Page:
Study: Adolescents with braces need not fear teasing

By Rabia Mughal, DrBicuspid.com contributing editor

July 21, 2010 -- Eyeglasses and orthodontic hardware are two of the most unpopular items adolescents may be forced to wear. But a new study indicates that dental practitioners can deliver some good news to sulky young patients who have just been told they need fixed appliances.

U.K. researchers report that children do not make social judgments about other children purely on the basis of wearing a fixed orthodontic appliance (Journal of Orthodontics, June 2010, Vol. 37:2, pp. 93-99).

“It is refreshing to note that the presence of braces does not lead to negative social judgments in children.”
— Tim Newton, Ph.D., King's College
     London

Although a number of personality traits -- friendliness, social class, popularity, and intelligence -- are attributed on the basis of dental appearance among adults, there is a lack of data about children's judgments in relation to dental status, noted the authors.

"This is surprising against a background of high reported levels of distress from appearance-related teasing or bullying in adolescents," they wrote.

The present study sought to determine whether children make social judgments about other children who are wearing fixed orthodontic appliances. The study participants were 322 schoolchildren ages 11-12 years and 14-15 years at a state secondary school in the London borough of Merton.

They were invited to look at color photographs of one girl and one boy and to make a social judgment about these children. Participants were randomly allocated either pictures of the two children without fixed orthodontic appliances or pictures of the same children with fixed orthodontic appliances.

Among the study findings:

  • There was a significant effect of year group and gender of the participant on the attribute score.
  • There was no effect according to the presence or absence of an orthodontic appliance.
  • Female participants gave more positive ratings than their male peers.

There was no significant difference in the social judgments made by the participants in this study based on the presence or absence of an orthodontic appliance, the authors noted.

More acceptable?

The authors admitted that their findings may appear surprising in light of numerous previous studies that have found that subjects with visible dental differences face negative social judgments but offered some explanations for these findings.

They speculated that orthodontic appliances are considered normal by U.K. teenagers given the progressive increase in orthodontic appliance experience among U.K. children over the past two decades.

"It would appear that fixed appliances have become a well-accepted variation to normal dental appearance in adolescence," wrote the authors.

In 1983, 22% of 15-year-olds had received orthodontic treatment, they noted. But in 2003, the figure had risen to 32%.

"As orthodontic treatment becomes more commonplace among children, demand, acceptability, and perceptions are also likely to change, with appliance wear adopting a normal place within adolescent experiences," they wrote.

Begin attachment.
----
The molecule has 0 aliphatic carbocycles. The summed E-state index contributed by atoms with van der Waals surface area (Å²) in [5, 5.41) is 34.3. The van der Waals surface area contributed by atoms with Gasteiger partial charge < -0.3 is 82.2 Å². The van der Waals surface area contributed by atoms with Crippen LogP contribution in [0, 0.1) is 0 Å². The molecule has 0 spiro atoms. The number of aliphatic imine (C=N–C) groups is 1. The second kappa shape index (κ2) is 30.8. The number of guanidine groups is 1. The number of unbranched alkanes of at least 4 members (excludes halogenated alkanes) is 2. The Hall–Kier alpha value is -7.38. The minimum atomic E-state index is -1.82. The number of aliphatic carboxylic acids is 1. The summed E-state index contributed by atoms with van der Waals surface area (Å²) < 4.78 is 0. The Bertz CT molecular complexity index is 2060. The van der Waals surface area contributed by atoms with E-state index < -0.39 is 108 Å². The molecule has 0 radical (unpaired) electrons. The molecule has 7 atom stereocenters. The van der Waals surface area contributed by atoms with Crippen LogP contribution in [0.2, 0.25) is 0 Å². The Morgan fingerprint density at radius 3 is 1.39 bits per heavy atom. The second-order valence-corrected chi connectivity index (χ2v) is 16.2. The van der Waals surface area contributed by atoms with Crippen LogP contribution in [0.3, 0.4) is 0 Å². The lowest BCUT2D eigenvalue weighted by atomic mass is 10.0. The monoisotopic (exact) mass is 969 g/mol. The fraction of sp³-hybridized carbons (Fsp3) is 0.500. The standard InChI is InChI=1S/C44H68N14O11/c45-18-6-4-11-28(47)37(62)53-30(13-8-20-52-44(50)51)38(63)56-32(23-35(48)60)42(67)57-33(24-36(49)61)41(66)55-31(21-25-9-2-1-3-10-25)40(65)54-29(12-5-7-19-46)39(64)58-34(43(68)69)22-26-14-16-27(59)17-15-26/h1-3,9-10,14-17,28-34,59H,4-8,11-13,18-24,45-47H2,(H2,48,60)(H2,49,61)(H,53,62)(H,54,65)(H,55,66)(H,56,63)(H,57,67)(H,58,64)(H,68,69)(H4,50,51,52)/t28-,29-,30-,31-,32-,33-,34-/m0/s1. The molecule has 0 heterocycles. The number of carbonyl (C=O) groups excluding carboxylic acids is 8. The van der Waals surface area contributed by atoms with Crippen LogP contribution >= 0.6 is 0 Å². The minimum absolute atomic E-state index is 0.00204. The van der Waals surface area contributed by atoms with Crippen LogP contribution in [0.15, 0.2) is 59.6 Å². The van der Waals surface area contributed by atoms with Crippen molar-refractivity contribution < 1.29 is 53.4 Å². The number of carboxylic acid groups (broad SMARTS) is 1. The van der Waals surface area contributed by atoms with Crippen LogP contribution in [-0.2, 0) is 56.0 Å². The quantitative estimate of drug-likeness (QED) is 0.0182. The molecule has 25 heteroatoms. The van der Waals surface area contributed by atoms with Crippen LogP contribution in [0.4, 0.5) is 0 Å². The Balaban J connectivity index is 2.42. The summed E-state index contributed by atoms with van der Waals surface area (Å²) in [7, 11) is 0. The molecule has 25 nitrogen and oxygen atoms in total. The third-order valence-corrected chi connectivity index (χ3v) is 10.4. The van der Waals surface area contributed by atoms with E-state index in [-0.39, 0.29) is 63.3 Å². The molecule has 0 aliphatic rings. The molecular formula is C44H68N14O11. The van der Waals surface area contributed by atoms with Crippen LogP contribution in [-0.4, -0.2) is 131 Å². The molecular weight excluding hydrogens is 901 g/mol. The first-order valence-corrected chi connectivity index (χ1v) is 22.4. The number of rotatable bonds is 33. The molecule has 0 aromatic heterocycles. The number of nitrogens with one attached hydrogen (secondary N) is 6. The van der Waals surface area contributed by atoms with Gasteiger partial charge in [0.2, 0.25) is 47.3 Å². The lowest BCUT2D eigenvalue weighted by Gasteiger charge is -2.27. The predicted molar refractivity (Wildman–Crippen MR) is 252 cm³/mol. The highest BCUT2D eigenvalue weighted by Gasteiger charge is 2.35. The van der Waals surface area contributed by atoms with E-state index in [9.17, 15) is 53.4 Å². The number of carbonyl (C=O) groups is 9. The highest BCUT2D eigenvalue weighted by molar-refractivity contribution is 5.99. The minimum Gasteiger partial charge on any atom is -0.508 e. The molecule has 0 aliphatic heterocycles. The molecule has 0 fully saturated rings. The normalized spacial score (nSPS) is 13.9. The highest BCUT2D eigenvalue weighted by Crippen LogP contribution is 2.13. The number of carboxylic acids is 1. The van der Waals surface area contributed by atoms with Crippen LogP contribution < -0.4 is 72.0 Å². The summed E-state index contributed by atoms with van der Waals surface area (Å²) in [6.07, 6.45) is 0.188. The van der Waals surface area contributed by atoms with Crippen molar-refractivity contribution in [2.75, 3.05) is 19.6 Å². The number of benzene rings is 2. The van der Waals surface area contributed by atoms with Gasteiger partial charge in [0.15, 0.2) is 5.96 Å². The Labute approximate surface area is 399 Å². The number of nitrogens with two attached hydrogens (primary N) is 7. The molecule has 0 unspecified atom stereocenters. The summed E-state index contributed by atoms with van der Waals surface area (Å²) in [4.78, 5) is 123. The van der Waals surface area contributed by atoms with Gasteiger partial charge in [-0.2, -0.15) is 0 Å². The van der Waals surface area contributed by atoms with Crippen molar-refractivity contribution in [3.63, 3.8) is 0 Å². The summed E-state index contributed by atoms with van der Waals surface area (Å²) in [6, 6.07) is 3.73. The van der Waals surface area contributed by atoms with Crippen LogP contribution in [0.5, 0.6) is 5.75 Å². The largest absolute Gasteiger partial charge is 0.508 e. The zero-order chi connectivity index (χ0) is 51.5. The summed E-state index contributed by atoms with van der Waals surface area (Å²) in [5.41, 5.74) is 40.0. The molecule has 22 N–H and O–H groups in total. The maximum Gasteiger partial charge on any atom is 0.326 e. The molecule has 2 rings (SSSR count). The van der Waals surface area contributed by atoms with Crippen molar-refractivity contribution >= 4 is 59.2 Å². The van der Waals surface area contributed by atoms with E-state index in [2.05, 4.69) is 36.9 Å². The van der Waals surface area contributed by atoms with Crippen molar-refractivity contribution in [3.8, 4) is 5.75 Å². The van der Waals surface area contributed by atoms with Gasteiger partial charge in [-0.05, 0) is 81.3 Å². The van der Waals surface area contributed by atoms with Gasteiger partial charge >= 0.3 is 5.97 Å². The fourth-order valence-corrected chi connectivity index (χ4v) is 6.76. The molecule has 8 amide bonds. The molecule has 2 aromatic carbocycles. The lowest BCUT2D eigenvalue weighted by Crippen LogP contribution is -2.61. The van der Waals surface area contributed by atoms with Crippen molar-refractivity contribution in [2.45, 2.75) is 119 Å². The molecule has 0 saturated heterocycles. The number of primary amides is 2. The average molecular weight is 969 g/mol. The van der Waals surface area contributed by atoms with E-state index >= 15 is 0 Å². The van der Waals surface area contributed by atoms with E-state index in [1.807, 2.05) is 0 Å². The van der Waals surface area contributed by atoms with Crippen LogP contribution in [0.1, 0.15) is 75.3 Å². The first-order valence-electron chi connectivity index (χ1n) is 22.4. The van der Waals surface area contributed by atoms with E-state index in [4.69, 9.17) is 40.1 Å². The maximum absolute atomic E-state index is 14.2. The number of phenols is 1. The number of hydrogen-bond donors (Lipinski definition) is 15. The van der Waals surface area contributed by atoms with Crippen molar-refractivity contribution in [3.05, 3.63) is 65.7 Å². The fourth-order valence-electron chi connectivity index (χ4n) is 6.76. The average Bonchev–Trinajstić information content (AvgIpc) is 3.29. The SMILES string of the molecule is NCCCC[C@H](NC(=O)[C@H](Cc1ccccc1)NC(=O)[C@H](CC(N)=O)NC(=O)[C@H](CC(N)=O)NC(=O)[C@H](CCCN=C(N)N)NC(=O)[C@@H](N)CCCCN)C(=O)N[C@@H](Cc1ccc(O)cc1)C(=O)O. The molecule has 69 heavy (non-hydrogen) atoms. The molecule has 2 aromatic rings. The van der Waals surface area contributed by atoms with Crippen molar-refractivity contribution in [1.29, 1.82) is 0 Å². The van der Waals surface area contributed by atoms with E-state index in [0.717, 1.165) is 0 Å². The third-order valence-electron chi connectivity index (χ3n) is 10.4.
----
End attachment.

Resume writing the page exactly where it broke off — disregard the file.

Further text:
These findings mean that clinicians can reassure children who are potentially concerned about the risk of orthodontic-related comment from peers, the authors wrote. At the same time, however, they stressed the need for further in-depth research.

While it is well established that visible dental anomalies such as caries or trauma can lead to negative social judgments by children and adults, "it is refreshing to note that the presence of braces does not lead to negative social judgments in children, where it is seen as part of the normal process of growing up," said Tim Newton, Ph.D., a professor of psychology as applied to dentistry at King's College London who has done similar research (International Journal of Prosthodontics, July/Aug 2003, Vol. 16:4, pp. 429-434).

"There is a wider bias that we all possess in that we tend to think that attractive people are blessed with a host of positive qualities," he told DrBicuspid.com. But given the Journal of Orthodontics study findings, "parents and children need not worry about a negative impact of wearing braces in this regard," he added.

Age matters

Similar research conducted in the U.S. found differences among age groups when it comes to children's judgments of attractiveness and acceptability, according to Henry W. Fields, D.D.S., a professor and division chair of orthodontics at the Ohio State University College of Dentistry (American Journal of Orthodontics and Dentofacial Orthopedics, March 2009, Vol. 135:3, pp. 276.e1-12).

"Younger children like colored ties and shapes and more visual appliances while older children like more aesthetic appliances," he told DrBicuspid.com. "Metal show was not a big factor with young children as with adults."

Other studies related to smile aesthetics indicate that the gender of the model, their attractiveness, and the culture or nationality of the raters make a difference, Dr. Fields added.

"So drawing cross-cultural conclusions may be risky when it comes to aesthetics," he concluded.

Copyright © 2010 DrBicuspid.com

 

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